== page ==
commercially harmed.  It does not matter that copying a small fraction of
the work verbatim, rather than paraphrasing it, serves to give the
accompanying political comment weight and saves it from being sloughed off
as exaggeration or inaccurate paraphrase.  Nothing matters except the
property rights of copyright owners. 

	Anyone who wants in the future to use even a tiny fraction of the
"unpublished" documents of any institution to make a point will have to
keep firmly in mind what has happened to Petitioner.  As punishment for
using just two pages of a seven-hundred-page work - all as part of pointed
political and social criticism - Petitioner has so far been assessed
statutory penalties averaging $37,500 per page copied, not to mention the
large legal fees and costs that have been assessed against him.
Respondent, meanwhile, is appealing the legal fees award as too low. 

	The question of whether the Copyright Act can be used in this
fashion, not only to abridge Petitioner's First Amendment right to
criticize the government and engage in social criticism, but to punish
him, on a vague and confusing willfulness standard, for exercising those
rights, has importance far beyond the particular facts and the particular
parties involved in this case. 

I.	The Petition Should Be Granted Because The First Amendment 
   Requires That The Four Factors of the Statutory Fair Use Doctrine Be 
   Applied Liberally In Favor Of Defendant When the Alleged Infringing 
   Speech Has No Commercial Motive Or Impact,  But Consists Purely of 
   Political Protest and Social Commentary.

	From the earliest days of the Republic, the Copyright Clause and
the First Amendment have been forced to live together in the same
Constitution. Observers of that Constitution, like friends of a troubled
marriage, have often remarked that this co-habitation might well lead to
conflict and crisis. See, e.g., 1 Nimmer on Copyright  1.10[A] at 1-66.43
(1998).[11]

	The Copyright Clause, after all, however dressed up it may now be
in the finery of "promoting the progress of science and useful arts," was
born of governmental censorship.  The First Amendment was born of what we
have come to regard as a better lineage - the desire of the People for
robust freedom of speech, particularly as regards political and social
commentary.[12]

	To the surprise of many, this potential conflict has been kept at
bay.  Instead, the crisis-that-might-have-been has been largely avoided by
inventive legislation and thoughtful judging. Indeed, in the mid 1980s,
this Court appeared to provide some resolution by remarking, in dicta,
that First Amendment protections are "already embodied" in the Copyright
Act's distinction between copyrightable expression and uncopyrightable
facts and in the "latitude for scholarship and comment traditionally
afforded by fair use." 

--------------------------

[11] Professor Nimmer has termed the relation between copyright law and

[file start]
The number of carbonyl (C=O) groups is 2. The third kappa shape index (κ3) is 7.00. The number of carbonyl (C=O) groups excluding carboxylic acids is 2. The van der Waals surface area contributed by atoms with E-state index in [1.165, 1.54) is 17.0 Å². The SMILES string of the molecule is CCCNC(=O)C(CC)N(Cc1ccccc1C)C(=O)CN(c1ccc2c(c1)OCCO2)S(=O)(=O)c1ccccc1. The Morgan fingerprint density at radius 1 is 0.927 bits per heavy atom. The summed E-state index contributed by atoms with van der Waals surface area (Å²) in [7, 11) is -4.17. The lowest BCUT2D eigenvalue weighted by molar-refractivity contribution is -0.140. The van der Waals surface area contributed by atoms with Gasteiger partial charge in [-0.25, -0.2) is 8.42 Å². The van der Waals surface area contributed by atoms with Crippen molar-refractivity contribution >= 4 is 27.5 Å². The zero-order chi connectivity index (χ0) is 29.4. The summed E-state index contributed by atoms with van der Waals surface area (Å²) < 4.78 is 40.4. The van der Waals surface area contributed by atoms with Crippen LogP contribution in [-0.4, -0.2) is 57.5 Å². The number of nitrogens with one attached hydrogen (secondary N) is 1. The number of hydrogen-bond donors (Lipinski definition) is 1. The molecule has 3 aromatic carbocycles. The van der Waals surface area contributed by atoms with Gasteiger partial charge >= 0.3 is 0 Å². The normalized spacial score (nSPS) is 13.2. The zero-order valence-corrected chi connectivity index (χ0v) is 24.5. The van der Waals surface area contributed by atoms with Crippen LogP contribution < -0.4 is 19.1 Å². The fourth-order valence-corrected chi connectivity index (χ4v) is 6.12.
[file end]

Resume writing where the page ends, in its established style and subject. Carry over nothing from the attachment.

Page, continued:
the first amendment a "paradox." For additional articles exploring the
tension between free speech and copyright, see, e.g., S. Fraser, The
Conflict Between The First Amendment And Copyright Law And Its Impact On
The Internet, 16 CARDOZO ARTS & ENT. L.J. 1 (1998):  L. Patterson, Free
Speech, Copyright, and Fair Use, 40 VAND. L. REV. 1 (1999); P. Goldstein,
Copyright and the First Amendment, 70 COLUM. L. REV. 983 (1970). 

[12]  See Fraser, supra note 11, at 19-20 and n.126 (describing history of 
adoption of Copyright Clause and First Amendment).

----------------------

Harper & Row Publishers v. Nation Enter., 471 U.S. 539, 560 (1984).

	These dicta have been widely interpreted by lower courts to mean
that the fair use analysis, by itself, contains a set of automata that
will resolve First Amendment concerns without the need to look with care
at the demands of the First Amendment itself. See, e.g., New Era
Publications, ApS v. Henry Holt & Co., 873 F.2d 576, 583 (2d Cir. 1989)
("The fair use doctrine encompasses all claims of first amendment in the
copyright field."); Nihon Keizai Simbun, Inc. v. Comline Business Data,
Inc., 166 F.3d 65, 74 (2d Cir. 1999) ("We have repeatedly rejected First
Amendment challenges to injunctions from copyright infringement on the
ground that First Amendment concerns are protected by and coextensive with
the fair use doctrine."). 

	For cases that involve competing copyright and First Amendment
claims by commercial competitors, the "automatic" features of the Harper &
Row approach may well do the trick.  Harper & Row, after all, was just
such a case. 

	There, The Nation dressed up its fair use claim regarding
publication of excerpts from President Ford's unpublished memoirs in the
language of freedom of speech and the public interest.  But this Court
recognized the situation for what it really was: "the piracy of verbatim
quotations" for the purpose of achieving a "scoop." Harper & Row, 471 U.S.
at 559.  There is no doubt that such a scoop generated major commercial
advantages for The Nation and a major loss for the owners of the
copyright, who were usurped of their "commercially valuable right of first
publication."  Hence, Harper & Row was very much a case about commerce and
competitors.  Id. at 562. 

	Petitioner's case is quite different. The District Court
identified no money-making motive of any kind by Petitioner.  Nor did it
find convincing evidence of commercial harm to the copyright owner.  In
the normal course, one would imagine that this set of findings would
remove the case from the purview of the Copyright Act and place it